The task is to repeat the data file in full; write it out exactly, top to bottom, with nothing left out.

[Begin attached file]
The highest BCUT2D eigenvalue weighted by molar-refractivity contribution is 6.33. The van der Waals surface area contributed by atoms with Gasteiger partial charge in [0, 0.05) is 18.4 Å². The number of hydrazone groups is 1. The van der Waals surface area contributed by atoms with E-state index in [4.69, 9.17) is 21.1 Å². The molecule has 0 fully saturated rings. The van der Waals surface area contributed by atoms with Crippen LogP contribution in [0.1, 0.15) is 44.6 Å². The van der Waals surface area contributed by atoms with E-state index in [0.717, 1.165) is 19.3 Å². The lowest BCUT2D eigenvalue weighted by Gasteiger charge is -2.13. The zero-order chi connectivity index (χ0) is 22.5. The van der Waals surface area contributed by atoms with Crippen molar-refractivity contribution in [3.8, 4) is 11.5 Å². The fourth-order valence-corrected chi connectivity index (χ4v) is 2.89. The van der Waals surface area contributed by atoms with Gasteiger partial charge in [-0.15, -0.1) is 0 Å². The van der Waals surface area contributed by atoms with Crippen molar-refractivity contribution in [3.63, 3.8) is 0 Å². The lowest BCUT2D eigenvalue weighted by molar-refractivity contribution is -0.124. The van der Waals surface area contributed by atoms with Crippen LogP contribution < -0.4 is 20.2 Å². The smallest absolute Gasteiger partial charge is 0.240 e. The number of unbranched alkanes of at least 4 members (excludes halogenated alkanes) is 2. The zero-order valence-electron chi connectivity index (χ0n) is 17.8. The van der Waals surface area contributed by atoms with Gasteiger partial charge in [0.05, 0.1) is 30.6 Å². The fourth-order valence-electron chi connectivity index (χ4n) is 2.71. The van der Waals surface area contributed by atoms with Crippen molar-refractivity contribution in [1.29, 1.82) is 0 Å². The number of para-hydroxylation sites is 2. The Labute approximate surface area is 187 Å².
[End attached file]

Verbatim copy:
The highest BCUT2D eigenvalue weighted by molar-refractivity contribution is 6.33. The van der Waals surface area contributed by atoms with Gasteiger partial charge in [0, 0.05) is 18.4 Å². The number of hydrazone groups is 1. The van der Waals surface area contributed by atoms with E-state index in [4.69, 9.17) is 21.1 Å². The molecule has 0 fully saturated rings. The van der Waals surface area contributed by atoms with Crippen LogP contribution in [0.1, 0.15) is 44.6 Å². The van der Waals surface area contributed by atoms with E-state index in [0.717, 1.165) is 19.3 Å². The lowest BCUT2D eigenvalue weighted by Gasteiger charge is -2.13. The zero-order chi connectivity index (χ0) is 22.5. The van der Waals surface area contributed by atoms with Crippen molar-refractivity contribution in [3.8, 4) is 11.5 Å². The fourth-order valence-corrected chi connectivity index (χ4v) is 2.89. The van der Waals surface area contributed by atoms with Gasteiger partial charge in [-0.15, -0.1) is 0 Å². The van der Waals surface area contributed by atoms with Crippen molar-refractivity contribution in [3.63, 3.8) is 0 Å². The lowest BCUT2D eigenvalue weighted by molar-refractivity contribution is -0.124. The van der Waals surface area contributed by atoms with Crippen LogP contribution < -0.4 is 20.2 Å². The smallest absolute Gasteiger partial charge is 0.240 e. The number of unbranched alkanes of at least 4 members (excludes halogenated alkanes) is 2. The zero-order valence-electron chi connectivity index (χ0n) is 17.8. The van der Waals surface area contributed by atoms with Gasteiger partial charge in [0.05, 0.1) is 30.6 Å². The fourth-order valence-electron chi connectivity index (χ4n) is 2.71. The van der Waals surface area contributed by atoms with Crippen molar-refractivity contribution in [1.29, 1.82) is 0 Å². The number of para-hydroxylation sites is 2. The Labute approximate surface area is 187 Å².